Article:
How to fight harassing calls from a lender

DEAR MR. MYERS: I am being harassed by my mortgage lender. Although my payment is due on the first day of each month, my loan documents clearly state that I have a 15-day “grace period” before a late penalty can be charged. Nonetheless, if I don’t pay on the first of each month, people from the bank constantly call every day and (usually rudely) demand that payment be made immediately, even though the 15th hasn’t arrived. I have explained the problem to several people at the bank, but the calls keep coming. What can I do?

ANSWER: Your best bet would be to file a complaint against the lender with the federal Consumer Financial Protection Bureau. Do so by visiting the agency’s website,, or by calling it toll-free at 855-411-2372. There is no charge for its help.

The bureau will then forward your complaint to the bank and demand that it responds to you and the agency within 15 days. All but the most complicated disputes are resolved within 60 days, the bureau says.

Now, here’s a really cool thing: If you consent, the bureau also will publish your complaint on its website for the entire world to see. Your private information (including your name and account number) will be redacted, but the name of the company always will appear.

Most lenders, credit-reporting bureaus, collection agencies and other financially related companies hate this feature because they don’t want their “dirty laundry” to be shared with the public. Consumers and consumer-protection groups love it.

REAL ESTATE TRIVIA: Builders and contractors who do shoddy work or fail to start or complete a job accounted for the second-highest number of complaints made by consumers last year, according to a survey jointly conducted by the Consumer Federation of America and a nonprofit group called the North American Consumer Protection Investigators. Only car-dealers and auto-repair shops scored worse.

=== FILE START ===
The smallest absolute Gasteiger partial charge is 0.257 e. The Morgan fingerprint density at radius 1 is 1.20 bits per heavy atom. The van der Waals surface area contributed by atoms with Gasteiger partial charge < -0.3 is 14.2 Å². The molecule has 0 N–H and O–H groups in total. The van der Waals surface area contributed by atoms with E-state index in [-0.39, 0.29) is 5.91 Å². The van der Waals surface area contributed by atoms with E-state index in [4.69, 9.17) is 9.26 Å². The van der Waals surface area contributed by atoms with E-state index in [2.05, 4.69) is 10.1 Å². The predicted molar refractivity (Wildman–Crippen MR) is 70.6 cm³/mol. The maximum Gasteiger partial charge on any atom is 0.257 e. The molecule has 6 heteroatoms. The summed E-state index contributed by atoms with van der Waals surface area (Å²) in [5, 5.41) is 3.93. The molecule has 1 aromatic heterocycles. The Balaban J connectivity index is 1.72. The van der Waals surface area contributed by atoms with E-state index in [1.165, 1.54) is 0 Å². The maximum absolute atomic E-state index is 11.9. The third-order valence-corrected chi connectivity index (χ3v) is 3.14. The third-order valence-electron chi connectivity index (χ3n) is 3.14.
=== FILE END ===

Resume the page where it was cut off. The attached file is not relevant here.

DEAR MR. MYERS: We are getting ready to put our home up for sale. I think that we should tear up the old carpet in our living room and put in a new one, but two sales agents who have toured our home suggested that we remove the carpet and refinish the hardwood floor underneath. What do you think we should do?

ANSWER: Follow the advice that the two agents gave you. They know the market better and likely have a much better idea of what local buyers are looking for when shopping for a new house.

If you install a new carpet, there’s a good chance that your eventual buyers won’t share your taste in the flooring and just tear it out anyway. That means that your money would have been wasted.

Conversely, if you refinish the hardwood, the buyers can either keep the floor like it is or buy carpeting of their own.

DEAR MR. MYERS: I want to sell my home, but am thinking of marketing the property myself in order to avoid paying a professional sales agent a 5- or 6-percent commission. If I sell the home myself, would I be legally obligated to disclose any of its problems to a buyer even though I don’t have a real estate license?

ANSWER: Yes, you would have to disclose any home defects that you know about – or should have known about – even if you don’t hire a licensed pro to do the marketing job for you. All sellers must follow their state’s disclosure laws, regardless of whether an agent is involved.

Any smart buyer who wants to purchase your property will make the offer contingent on first obtaining a satisfactory report from a professional home-inspector. So, any defects that you fail to disclose likely will be discovered anyway.

Even if the inspector misses a problem, big or small, you still could be sued by the buyer if you didn’t disclose it. It’s also worth noting that inspection firms and their lawyers have a good track record when it comes to laying any financial liability resulting from a buyer’s successful failure-to-disclose lawsuit on the shoulders of the seller rather than the inspector.

Selling a home is a complicated process, filled with lots of marketing and legal issues. That’s why I always suggest that sellers hire a licensed real estate agent or broker unless they have plenty of experience in buying and selling homes.

Nobody wants to pay an agent thousands of dollars to sell their house. But it’s money well spent if the agent’s marketing expertise fetches a higher price than the seller could get by doing it alone, deals with all the headaches that the transaction may involve, or helps to avoid a lawsuit after the deal closes.

David W. Myers’ column is distributed by Cowles Syndicate Inc.